1998 Vermont Crime Report
The 1998 edition of the Vermont Crime Report contains an analysis of crime reported to law enforcement agencies throughout the state of Vermont during calendar year 1998. Crimes reported to state police, game wardens, municipal police, sheriff departments, and other state law enforcement agencies are contained in this report. Crime statistics are arranged statewide, by county, and by town. Specific details on crime definitions and how this data was collected and organized may be found in the Methodology Section.
In the past, the Vermont Crime Report included in one paper edition both statewide and local crime data for all counties. Feedback from our readers indicated that most users were only interested in crime data from their town and their county and in statewide data for comparison purposes. As such, nearly 85% of the paper report was not consulted by the typical reader. As a way of addressing this issue, the 1997 edition of the Vermont Crime Report was published in two formats – a printed format, and an Internet format. The printed format contained statewide, county, and local data for a specific county. The Internet format contained statewide, county, and local data for all counties.
Because the Internet format was so well received by our readers in 1997, and because there is nearly universal access to the Internet in Vermont, it was decided to retire the paper version of the report and to publish the 1998 edition of the Vermont Crime Report exclusively in the Internet format. The only paper copies of the 1998 edition that will be printed will be for archive purposes.
The 1998 edition of the Vermont Crime Report has incorporated a useful feature to assist readers to compare data reported in the 1998 edition with that reported in the 1997 edition. At the bottom of each page of the 1998 edition a link has been established which will allow the reader to switch back and forth between the 1998 and the 1997 data for the specific table that the reader is viewing.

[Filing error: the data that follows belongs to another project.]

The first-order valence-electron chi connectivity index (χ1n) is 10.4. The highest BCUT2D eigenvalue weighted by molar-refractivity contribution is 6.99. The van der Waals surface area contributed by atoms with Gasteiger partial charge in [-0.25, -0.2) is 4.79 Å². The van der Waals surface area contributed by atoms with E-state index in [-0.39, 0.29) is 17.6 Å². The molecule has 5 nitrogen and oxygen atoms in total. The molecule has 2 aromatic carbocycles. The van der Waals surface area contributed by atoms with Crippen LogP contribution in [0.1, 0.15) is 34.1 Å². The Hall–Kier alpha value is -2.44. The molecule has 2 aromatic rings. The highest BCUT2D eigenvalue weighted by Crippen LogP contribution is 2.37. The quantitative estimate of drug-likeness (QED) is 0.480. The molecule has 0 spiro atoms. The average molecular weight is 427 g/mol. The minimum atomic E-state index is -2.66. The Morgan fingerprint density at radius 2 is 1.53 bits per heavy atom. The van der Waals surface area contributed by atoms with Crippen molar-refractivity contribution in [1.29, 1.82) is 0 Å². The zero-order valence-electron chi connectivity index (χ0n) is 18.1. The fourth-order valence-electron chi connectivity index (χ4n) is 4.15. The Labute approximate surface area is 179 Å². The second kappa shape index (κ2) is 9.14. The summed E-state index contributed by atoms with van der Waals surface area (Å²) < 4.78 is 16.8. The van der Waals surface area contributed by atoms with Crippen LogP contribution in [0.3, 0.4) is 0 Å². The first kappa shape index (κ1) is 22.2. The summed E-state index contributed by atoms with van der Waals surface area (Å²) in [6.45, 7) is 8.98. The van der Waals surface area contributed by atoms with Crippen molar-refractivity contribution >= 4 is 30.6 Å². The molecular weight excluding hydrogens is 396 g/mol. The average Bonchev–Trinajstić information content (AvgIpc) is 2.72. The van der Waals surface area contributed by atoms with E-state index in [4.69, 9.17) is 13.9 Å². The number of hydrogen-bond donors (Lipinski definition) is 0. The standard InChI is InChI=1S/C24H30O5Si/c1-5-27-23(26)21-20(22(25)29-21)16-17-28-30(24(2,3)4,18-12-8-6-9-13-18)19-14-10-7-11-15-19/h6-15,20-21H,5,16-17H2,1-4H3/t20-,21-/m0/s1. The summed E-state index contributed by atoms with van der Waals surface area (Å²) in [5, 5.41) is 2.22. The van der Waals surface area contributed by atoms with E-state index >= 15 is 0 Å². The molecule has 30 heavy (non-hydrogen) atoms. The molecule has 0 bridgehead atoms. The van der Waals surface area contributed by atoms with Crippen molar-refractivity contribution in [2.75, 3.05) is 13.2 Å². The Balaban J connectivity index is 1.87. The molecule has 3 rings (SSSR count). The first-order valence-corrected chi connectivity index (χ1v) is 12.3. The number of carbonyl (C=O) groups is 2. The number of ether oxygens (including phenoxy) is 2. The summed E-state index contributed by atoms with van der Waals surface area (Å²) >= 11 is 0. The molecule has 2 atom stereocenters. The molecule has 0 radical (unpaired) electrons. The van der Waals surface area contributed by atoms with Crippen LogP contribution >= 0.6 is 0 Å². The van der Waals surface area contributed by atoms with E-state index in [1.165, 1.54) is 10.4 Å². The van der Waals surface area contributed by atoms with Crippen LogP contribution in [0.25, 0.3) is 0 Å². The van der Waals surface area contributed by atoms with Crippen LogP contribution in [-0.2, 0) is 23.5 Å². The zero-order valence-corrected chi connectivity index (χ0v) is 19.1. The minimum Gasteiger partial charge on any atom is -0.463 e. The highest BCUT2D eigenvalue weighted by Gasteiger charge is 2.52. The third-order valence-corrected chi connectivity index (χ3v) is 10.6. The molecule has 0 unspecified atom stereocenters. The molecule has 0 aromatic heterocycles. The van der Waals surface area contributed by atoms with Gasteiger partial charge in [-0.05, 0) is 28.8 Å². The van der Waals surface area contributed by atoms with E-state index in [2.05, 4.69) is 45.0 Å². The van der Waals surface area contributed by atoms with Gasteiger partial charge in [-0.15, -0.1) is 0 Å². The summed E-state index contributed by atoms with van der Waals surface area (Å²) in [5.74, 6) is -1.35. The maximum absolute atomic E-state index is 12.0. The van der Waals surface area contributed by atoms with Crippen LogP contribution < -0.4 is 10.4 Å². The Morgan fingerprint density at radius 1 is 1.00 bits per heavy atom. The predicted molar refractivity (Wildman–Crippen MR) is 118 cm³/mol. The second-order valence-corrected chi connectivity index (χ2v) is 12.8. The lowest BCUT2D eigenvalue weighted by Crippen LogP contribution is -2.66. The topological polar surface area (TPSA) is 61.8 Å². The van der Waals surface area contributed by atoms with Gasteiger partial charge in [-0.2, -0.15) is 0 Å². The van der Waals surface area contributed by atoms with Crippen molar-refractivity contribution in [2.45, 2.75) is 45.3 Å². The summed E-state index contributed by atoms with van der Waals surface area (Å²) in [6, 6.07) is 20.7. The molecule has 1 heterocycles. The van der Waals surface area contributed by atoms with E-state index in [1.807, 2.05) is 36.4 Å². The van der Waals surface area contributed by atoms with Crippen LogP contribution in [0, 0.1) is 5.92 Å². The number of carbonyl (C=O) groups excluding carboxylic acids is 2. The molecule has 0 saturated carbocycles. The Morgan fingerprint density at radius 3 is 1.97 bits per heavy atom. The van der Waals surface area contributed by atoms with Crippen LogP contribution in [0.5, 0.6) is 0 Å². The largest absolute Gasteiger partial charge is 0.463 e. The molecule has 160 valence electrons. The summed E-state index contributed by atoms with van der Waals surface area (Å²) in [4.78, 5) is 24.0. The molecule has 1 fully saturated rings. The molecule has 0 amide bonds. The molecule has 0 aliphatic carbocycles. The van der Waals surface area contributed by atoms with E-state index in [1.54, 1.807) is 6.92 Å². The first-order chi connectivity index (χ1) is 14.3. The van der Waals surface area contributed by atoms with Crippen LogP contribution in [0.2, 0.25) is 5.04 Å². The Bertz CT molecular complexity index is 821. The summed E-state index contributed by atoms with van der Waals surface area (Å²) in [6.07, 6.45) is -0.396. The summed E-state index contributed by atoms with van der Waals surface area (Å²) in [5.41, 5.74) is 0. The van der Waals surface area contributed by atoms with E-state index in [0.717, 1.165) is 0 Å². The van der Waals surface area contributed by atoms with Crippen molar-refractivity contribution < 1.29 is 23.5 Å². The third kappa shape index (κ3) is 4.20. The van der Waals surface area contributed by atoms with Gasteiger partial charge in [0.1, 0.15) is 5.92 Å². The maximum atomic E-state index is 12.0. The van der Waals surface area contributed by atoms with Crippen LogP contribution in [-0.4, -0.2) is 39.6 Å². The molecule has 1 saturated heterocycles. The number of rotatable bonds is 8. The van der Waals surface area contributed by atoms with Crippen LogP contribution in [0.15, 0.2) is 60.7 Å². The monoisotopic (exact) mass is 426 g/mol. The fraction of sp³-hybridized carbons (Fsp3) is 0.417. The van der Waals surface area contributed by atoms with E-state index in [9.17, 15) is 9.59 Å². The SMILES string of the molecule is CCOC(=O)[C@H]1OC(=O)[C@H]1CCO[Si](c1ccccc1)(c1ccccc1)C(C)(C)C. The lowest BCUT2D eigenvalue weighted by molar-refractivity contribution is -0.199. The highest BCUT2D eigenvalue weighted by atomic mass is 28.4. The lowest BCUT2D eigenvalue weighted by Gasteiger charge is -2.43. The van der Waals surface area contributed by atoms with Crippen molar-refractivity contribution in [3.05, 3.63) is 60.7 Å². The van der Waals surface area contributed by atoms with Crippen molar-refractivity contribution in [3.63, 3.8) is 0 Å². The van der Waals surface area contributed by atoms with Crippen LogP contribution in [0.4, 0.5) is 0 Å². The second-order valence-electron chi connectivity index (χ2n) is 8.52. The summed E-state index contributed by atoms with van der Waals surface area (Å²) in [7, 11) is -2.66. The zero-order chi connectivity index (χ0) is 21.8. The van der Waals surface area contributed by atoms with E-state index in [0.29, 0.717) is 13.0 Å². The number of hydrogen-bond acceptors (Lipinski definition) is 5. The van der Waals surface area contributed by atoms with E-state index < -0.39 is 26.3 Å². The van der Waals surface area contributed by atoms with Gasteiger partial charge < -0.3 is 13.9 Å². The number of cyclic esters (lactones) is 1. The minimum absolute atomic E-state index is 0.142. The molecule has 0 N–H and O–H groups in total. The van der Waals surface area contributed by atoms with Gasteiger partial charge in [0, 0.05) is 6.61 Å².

The reader should be cautioned, however, about making conclusions regarding the reasons for differences between the number of crimes reported year to year. This is because the State of Vermont's crime reporting program is undergoing fundamental changes. Vermont is in the process of implementing a newly established national standard for crime reporting. The new standard, called Incident-Based Reporting (IBR), involves a different methodology for reporting crime when compared to the old standard or summary-based reporting. The IBR methodology results in a more specific accounting of reported crimes and more details on the circumstances surrounding each crime incident.
Analysis from around the country suggests that when a law enforcement agency adopts the IBR standard, the crime rate for that jurisdiction may appear to increase when compared to a crime rate based on summary-based reports. The apparent increase in crime can be more related to the IBR reporting methodology than to any actual increase in crime. This phenomenon, however, has not been documented in Vermont. In fact, for many departments that have transitioned to IBR reporting, their crime rate has actually gone down. The improved accuracy of the IBR system is likely to be one of the reasons for this decline. In any case, one year changes in crime rate should be treated with caution since increases or decreases may be related to changes in reporting practices.
For more details on the IBR system in Vermont, please consult the section of this report entitled Vermont's Crime Reporting System in Transition.